|Y^X/G| = \frac{1}{|G|}\sum_{g \in G} t^{c(g)}

where \left| Y \right| = t and c(g) is the number of cycles of the group element g as a permutation of X.

The full, weighted version[edit]

In the more general and more important version of the theorem, the colors are also weighted in one or more ways, and there could be an infinite number of colors provided that the set of colors has a generating function with finite coefficients. In the univariate case, suppose that

f(x) = f_0 + f_1 x + f_2 x^2 + \cdots

is the generating function of the set of colors, so that there are fn colors of weight n for each n ≥ 0. In the multivariate case, the weight of each color is a vector of integers and there is a generating function f(a,b,...) that tabulates the number of colors with each given vector of weights.

The enumeration theorem employs another multivariate generating function called the cycle index:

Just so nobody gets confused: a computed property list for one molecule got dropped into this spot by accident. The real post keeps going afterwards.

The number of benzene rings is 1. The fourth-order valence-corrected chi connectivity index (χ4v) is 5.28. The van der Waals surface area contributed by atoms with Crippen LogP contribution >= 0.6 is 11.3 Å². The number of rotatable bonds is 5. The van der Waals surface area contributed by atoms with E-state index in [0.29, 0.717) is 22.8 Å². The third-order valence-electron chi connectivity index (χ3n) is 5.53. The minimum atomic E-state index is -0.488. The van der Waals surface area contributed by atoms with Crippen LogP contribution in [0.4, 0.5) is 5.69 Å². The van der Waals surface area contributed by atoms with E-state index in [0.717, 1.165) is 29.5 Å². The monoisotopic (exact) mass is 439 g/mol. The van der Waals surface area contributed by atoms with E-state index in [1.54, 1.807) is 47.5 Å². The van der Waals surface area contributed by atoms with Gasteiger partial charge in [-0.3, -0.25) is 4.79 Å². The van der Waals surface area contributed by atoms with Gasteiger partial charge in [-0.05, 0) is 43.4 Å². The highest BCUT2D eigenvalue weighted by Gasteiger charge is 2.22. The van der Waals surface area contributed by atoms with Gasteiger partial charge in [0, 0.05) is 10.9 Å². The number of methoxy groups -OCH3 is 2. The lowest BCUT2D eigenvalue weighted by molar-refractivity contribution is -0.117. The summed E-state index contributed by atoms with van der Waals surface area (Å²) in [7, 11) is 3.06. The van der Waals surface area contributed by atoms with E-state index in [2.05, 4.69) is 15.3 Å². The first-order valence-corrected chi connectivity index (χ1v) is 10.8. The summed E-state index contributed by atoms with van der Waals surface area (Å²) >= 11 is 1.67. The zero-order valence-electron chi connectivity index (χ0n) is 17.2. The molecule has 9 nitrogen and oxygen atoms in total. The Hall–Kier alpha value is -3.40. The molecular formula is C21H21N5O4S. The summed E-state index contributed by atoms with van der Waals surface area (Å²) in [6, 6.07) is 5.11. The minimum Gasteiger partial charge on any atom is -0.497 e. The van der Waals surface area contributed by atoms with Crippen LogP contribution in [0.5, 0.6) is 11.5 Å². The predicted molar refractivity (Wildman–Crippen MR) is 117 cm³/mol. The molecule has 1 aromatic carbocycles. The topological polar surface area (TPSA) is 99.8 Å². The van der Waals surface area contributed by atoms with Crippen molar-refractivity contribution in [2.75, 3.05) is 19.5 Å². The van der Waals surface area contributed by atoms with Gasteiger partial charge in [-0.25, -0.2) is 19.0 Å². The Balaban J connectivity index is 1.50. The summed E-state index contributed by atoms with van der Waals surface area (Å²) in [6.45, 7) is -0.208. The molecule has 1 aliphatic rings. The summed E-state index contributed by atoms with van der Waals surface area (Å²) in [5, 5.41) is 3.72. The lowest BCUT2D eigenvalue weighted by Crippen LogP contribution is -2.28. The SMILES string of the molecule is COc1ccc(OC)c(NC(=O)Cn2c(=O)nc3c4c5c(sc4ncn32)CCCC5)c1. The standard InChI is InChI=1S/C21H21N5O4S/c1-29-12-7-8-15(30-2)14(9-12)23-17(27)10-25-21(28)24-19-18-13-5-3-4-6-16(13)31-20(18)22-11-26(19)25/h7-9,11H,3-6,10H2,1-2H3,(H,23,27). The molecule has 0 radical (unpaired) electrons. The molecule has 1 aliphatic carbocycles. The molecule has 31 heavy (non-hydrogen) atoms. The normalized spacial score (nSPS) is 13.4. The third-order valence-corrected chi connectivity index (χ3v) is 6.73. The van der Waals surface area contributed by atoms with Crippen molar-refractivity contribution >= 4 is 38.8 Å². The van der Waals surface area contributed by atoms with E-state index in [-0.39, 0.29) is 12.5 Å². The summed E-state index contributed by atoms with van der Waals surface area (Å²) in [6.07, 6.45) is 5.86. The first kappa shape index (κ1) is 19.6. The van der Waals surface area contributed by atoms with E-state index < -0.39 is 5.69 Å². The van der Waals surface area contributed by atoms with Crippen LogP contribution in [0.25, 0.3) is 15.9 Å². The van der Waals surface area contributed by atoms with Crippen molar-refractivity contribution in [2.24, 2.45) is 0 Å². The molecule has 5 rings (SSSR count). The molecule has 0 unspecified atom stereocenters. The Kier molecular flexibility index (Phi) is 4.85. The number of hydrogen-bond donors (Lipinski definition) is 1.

Z_G(t_1,t_2,\ldots,t_n) = \frac{1}{|G|}\sum_{g \in G} t_1^{j_1(g)}  t_2^{j_2(g)} \cdots t_n^{j_n(g)}.

Here the kth weight jk(g) is the number of k-cycles of g as a permutation of X. The theorem then says that the generating function F of colored arrangements is the cycle index, composed with the generating function f of the colors, composed with powers of the variables of f:

F(x) = Z_G(f(x),f(x^2),f(x^3),\ldots,f(x^n))

or in the multivariate case:

F(a,b,\ldots) = Z_G(f(a,b,\ldots),f(a^2,b^2,\ldots),f(a^3,b^3,\ldots),\ldots,f(a^n,b^n,\ldots)).

To reduce to the simplified version, if there are t colors of weight 0, then

|Y^X/G| = Z_G(t,t,\ldots,t).